Steelpan Combos

An instrument combo is a group of musical instruments from different instrument families that are played together as an ensemble. The combined sound when played together is unique as it does not belong to any individual family.

The steelpan is an instrument that was born out of experimentation and has always been on the quest to encounter new horizons, therefore it is no stranger to creating new sounds as a result of combos.

The early origins of this instrument show that the steelband has never been exclusive to only steelpan instruments. The evolution of the steelpan documents Tamboo Bamboo instruments as one of its forerunners and the fusion of these instruments led to the development of the steelpan, hence the general term ‘steelband’.

One of the earliest established forms of steelpan combo, Parang, features the steelpan and guitar as the main instruments. The popularity of this genre has resulted in an annual competition called Pan Parang.

In the 1950s, one of the earliest pop groups to have taken an interest in the art of pan was the Beatles. Their relationship with Trinidadian steelpan player Harold Adolphus Philips aka Lord Woodbine is well documented. Philips also formed one of the earliest steelbands in the UK, the All-Steel Caribbean Band.

In 1967 we saw one of the earliest UK televised combos with The Hollies featuring a steelpan in their pop tune Carrie Anne.

In the 1970s and 1980s the pop group Boney M graced the UK pop charts with a string of hits that featured steelpans as a part of the instrumental background.

Throughout the 1990s Liverpool was home to Sunset Sound (aka Elegance), a combo that featured steelpan, guitar, bass guitar and drums. In Manchester, at Band on the Wall, London based trumpeter Kevin Davy hosted a monthly 'Monster Jazz Jam' that featured a local steelpan musician as a part of his ensemble. 

In 1992, So Many Promises, a musical held in Manchester featured a steel orchestra as part of the musical ensemble.

In 1997, Manchester Camerata and the Mancunian Steelband provided the musical accompaniment for A Feast of Fables, the first dramatic piece to be performed at the Bridgewater Hall.

From 2000s onwards many other forms of steelpan combo have become popularised.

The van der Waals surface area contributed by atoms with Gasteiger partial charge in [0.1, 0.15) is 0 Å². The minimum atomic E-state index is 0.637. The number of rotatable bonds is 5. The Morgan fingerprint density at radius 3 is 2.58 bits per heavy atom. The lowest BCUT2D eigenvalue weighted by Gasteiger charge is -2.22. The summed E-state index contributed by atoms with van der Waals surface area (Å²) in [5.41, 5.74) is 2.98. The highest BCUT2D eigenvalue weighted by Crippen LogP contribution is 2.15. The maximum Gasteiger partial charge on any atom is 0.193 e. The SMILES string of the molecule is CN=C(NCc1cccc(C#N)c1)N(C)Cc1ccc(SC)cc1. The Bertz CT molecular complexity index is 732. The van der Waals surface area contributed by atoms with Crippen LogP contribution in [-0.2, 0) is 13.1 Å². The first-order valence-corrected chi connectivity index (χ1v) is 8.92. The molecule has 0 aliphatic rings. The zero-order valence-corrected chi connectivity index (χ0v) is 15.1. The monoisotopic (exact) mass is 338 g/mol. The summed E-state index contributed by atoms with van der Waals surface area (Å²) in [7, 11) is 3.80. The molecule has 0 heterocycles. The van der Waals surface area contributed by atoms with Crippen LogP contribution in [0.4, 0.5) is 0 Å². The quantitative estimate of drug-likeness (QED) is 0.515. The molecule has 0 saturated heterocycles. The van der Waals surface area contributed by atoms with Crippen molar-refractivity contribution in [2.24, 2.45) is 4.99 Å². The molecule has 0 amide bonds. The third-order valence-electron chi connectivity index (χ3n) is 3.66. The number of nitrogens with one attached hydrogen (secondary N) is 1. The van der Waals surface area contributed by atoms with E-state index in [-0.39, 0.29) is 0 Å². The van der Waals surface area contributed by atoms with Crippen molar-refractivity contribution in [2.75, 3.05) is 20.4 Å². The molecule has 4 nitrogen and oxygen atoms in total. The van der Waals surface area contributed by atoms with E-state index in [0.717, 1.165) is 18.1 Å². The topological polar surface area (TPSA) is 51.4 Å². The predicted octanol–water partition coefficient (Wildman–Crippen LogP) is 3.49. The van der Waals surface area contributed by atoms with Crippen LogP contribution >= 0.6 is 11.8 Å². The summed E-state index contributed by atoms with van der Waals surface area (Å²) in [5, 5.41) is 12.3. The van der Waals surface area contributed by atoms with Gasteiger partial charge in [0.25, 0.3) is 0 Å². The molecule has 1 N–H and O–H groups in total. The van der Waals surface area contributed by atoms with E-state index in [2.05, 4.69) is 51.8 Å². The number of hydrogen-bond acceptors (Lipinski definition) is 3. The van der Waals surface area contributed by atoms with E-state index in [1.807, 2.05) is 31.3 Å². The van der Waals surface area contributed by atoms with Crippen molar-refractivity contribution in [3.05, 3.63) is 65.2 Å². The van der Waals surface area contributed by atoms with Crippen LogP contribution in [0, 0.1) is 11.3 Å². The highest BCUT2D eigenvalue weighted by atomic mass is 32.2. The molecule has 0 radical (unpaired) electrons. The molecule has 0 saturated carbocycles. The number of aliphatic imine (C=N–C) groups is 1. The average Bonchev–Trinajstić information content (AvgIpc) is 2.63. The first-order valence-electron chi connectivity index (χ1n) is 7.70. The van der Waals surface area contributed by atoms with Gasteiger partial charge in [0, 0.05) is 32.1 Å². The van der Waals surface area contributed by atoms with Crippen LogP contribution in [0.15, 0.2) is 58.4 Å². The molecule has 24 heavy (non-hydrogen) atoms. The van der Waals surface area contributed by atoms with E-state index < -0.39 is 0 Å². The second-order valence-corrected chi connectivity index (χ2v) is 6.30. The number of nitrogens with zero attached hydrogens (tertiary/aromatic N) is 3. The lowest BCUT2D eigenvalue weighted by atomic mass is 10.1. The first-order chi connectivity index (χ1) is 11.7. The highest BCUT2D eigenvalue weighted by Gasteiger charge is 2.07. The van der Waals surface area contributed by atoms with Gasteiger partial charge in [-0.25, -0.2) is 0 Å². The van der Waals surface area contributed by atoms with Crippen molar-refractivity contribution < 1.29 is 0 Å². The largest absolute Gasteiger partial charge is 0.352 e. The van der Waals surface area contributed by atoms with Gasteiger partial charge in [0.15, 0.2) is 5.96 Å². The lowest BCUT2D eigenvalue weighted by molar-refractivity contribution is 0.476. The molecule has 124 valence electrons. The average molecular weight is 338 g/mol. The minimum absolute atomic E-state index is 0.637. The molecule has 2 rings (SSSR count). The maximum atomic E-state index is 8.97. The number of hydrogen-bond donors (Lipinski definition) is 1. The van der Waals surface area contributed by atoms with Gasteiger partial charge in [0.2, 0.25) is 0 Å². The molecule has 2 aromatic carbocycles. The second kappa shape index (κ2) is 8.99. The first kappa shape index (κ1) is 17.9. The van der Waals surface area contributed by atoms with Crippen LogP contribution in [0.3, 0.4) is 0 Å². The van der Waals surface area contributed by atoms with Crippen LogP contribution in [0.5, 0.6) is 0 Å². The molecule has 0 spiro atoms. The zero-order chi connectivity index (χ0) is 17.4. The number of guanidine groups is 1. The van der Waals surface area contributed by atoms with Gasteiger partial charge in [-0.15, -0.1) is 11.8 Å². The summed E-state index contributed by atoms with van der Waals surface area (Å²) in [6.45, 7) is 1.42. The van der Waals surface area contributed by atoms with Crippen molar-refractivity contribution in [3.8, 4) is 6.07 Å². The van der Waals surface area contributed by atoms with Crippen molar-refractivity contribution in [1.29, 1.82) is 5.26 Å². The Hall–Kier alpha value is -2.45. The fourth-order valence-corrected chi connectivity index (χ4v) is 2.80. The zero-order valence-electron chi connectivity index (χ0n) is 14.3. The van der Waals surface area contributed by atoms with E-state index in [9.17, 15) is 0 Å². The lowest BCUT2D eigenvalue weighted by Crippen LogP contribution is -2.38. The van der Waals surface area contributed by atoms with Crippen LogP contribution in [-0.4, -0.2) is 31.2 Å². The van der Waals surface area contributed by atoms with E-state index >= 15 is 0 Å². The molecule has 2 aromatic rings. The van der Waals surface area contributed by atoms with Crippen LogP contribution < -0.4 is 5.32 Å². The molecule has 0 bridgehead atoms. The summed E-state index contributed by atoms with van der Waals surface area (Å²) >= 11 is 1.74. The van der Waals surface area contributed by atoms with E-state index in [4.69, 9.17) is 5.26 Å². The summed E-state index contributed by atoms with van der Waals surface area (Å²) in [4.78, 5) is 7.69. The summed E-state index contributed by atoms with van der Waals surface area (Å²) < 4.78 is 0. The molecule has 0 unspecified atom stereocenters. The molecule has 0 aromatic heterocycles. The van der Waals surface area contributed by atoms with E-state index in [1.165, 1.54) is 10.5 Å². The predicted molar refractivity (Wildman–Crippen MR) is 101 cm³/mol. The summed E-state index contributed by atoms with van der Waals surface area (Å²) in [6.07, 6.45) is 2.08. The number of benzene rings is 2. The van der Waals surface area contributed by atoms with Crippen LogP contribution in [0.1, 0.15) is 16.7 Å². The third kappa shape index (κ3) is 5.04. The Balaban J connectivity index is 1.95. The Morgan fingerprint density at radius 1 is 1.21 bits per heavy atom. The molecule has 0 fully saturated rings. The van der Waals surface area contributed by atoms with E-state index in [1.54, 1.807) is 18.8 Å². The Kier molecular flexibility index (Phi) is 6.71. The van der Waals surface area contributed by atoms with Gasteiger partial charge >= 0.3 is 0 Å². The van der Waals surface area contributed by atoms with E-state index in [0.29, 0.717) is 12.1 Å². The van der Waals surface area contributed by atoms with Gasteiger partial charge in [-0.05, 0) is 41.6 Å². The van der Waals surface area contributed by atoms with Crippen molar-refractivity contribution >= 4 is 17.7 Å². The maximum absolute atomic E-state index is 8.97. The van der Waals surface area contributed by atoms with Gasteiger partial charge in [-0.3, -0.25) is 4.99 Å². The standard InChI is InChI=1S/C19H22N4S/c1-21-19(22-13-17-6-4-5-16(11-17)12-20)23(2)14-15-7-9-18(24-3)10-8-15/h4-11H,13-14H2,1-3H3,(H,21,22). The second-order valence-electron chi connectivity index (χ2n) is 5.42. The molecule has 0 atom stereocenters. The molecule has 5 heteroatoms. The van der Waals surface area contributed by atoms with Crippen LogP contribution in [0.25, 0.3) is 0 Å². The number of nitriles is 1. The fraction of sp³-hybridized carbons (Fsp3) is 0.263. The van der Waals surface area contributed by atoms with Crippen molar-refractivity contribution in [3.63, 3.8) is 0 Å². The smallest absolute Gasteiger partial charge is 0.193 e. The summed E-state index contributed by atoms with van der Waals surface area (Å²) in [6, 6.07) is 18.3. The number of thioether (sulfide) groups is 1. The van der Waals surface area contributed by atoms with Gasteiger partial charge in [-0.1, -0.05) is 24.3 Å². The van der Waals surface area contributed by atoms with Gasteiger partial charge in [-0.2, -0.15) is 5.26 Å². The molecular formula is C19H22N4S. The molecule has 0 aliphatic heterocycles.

A popular steelpan combo for gigging is the combination of frontline steelpans performing along-side a bass guitarist or keyboard player.

The rise of the steelpan soloist has also given rise to seeing a steelpan player performing with several other instrumentalists:

  • Courtney Pine’s ‘House of Legends’ jazz fusion, features saxophone, steelpans, guitar, double bass and drums.
  • UK based Trinidadian Fimber Bravo has created his own style of music performing with an array of musicians across as many genres.
  • Trinidadian Calypsonian Alexander the Great is well known on the London scene for singing and playing his guitar with steelpan accompaniment.

In 2002, Mangrove Steelband performed with the BBC Concert Orchestra at Albert Square, Manchester.

During the late 2000s, the Hackney Empire, the Troxy and The Tabernacle hosted Pan Jazz events featuring internationally renowned pannists Andy Narell, Lennox Sharpe, Leon Foster and Liam Teague. 

In 2012, Lacey Green Primary Academy performed with the nationally acclaimed Fodens Brass Band after being crowned winners of the North West Schools’ Music Competition.

In 2014, several pop and rap artists featured steelpans in their music. In that same year

  • Pangaea, a steelband combo from South London regularly performed at the The Joiners Arms, Camberwell. The group features a tenor pan, double tenor, guitar, bass and drums. 
  • Steel Pan Fusion, a monthly event that began in May to promote the diversity of the steelpan instrument is now a focal point for steelpan soloists and supporters.
  • Perfect Pitch became the UK’s first steelpan competition for steelpan and non-pan family instruments.

The steelpan combo has also led to much experimentation with non-traditional music performance. This has helped to reaffirm the steelpan as a dynamic musical instrument.